Wednesday, June 3, 2020

Protesters gather outside ELPD following alleged incident of excessive force

February 23, 2020
<p>Protesters Liyu Mesay, left, and Anaiss Rios-Kasoga, right, hold signs toward the road at the Lansing Police brutality protest in front of the East Lansing Police Station and 54B District Court on Feb. 23, 2020.</p>

Protesters Liyu Mesay, left, and Anaiss Rios-Kasoga, right, hold signs toward the road at the Lansing Police brutality protest in front of the East Lansing Police Station and 54B District Court on Feb. 23, 2020.

Photo by Annie Barker | The State News

Members of the East Lansing area gathered outside of the East Lansing Police Department, or ELPD, in protest of alleged police brutality. The event was created following a viral Facebook post by Uwimana Gasito, or Tito, alleging ELPD assaulted him after he filmed the police arresting his friend.

"We're not here to be anti-police. We're not here to start any violence. What we're here for is to ask for transparency and for accountability and that is two things that we have not gotten from this police department, ever, in this case and other cases in the past," Farhan Sheikh-Omar, protest leader, said.

In response, ELPD Chief Larry Sparkes released a statement acknowledging the alleged incident, stating that the department had initiated an investigation into the alleged excessive force.

Sheikh-Omar said he and Gasito have a similar background. He said they are both immigrants and refugees that have called Lansing home for many years.

"In Africa, we don't have laws, we don't have police officers, so to have that here, in America, it's a good thing for all of us," Sheikh-Omar said to the crowd. "So we don't hate the police. We respect the law, but what we don't want is police racially profiling black men and using violence against unarmed black men. Tito has no criminal history, none, and this was the first time he ever encountered police, and this is how his face looks like," he said, pointing to his shirt with an image of Gasito's injuries.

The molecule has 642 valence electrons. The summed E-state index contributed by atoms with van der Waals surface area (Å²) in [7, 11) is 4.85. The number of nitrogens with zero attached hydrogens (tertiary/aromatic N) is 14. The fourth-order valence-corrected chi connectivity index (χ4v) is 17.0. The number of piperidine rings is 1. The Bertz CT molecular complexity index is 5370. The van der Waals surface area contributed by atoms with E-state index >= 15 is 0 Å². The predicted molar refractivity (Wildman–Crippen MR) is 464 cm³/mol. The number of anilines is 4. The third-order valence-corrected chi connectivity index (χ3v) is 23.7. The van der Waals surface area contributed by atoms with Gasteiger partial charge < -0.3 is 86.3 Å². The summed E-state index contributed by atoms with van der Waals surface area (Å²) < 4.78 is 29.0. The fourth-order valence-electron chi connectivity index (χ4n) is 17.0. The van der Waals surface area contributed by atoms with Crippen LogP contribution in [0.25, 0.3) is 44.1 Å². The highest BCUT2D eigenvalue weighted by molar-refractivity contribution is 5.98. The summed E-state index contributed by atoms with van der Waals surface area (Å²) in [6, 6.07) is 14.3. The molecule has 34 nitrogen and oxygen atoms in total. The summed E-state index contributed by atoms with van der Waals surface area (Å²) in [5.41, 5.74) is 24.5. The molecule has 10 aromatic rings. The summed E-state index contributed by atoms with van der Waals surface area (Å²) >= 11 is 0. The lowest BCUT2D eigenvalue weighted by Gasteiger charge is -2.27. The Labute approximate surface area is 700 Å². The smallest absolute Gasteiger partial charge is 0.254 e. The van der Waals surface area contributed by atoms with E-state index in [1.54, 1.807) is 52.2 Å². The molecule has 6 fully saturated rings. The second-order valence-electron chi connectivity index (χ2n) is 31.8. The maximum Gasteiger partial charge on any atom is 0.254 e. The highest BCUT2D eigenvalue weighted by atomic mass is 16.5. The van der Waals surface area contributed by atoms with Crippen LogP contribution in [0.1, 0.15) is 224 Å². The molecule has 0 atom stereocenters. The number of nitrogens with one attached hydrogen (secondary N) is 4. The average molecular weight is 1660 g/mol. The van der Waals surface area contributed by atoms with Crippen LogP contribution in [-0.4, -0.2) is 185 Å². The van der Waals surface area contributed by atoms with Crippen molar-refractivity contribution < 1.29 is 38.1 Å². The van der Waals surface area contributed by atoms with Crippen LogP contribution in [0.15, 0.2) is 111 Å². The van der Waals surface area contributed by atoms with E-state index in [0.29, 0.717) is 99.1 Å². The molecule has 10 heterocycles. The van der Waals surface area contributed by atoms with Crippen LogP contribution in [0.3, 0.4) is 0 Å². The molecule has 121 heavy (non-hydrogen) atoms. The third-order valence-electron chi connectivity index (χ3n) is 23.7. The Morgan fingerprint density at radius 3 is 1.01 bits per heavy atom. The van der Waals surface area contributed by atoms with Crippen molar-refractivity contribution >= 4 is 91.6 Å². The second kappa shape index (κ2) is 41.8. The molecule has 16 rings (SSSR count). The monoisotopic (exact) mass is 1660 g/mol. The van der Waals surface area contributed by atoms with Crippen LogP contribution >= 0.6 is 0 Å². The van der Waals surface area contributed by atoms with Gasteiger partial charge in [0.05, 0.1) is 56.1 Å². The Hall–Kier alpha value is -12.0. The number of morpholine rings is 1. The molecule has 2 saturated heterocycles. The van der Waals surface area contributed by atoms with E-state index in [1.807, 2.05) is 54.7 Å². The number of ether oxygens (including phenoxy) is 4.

Luke Sciberras, who led chants in the crowd, said he came to the protest to spread awareness of first amendment protections including filming police while they perform their duties in the public.

"The inspiration to come out today in particular was there was an event where a member of the public, he says on a Facebook post he was filming his friend being arrested and as a result, he was approached by the police because he was filming," Sciberras said. "And I haven't seen the footage, I wasn't there for the event itself, but it's discouraging to hear allegations like that."

Ellen DeRosia said she came to the protest because she is a concerned resident of East Lansing.

"I don't like to see the kind of things that are allegedly happening," DeRosia said.

Katie Nepton said the protest was powerful because it included people from multiple counties of all races, religions and ethnicities.

"My rights were given to me by God and if someone's rights are being violated by a government entity we should all support that person and remind the government that ... they can't take away our rights," Nepton said.

The protest largely focused on the alleged incident involving Gasito, but called for accountability from ELPD overall. Sheikh-Omar delivered a message to the crowd as well as to the police department.

"This police chief is not here to defend us. He's not here to defend the city and the people who he serves. He's here to protect this building and the people who work in there, but I have a message for him," Sheikh-Omar said. "You and your police officers are public service, paid by us to be public service, not to be our masters. You work for us, you work in the interests of us."

Produced by: Hannah Brock

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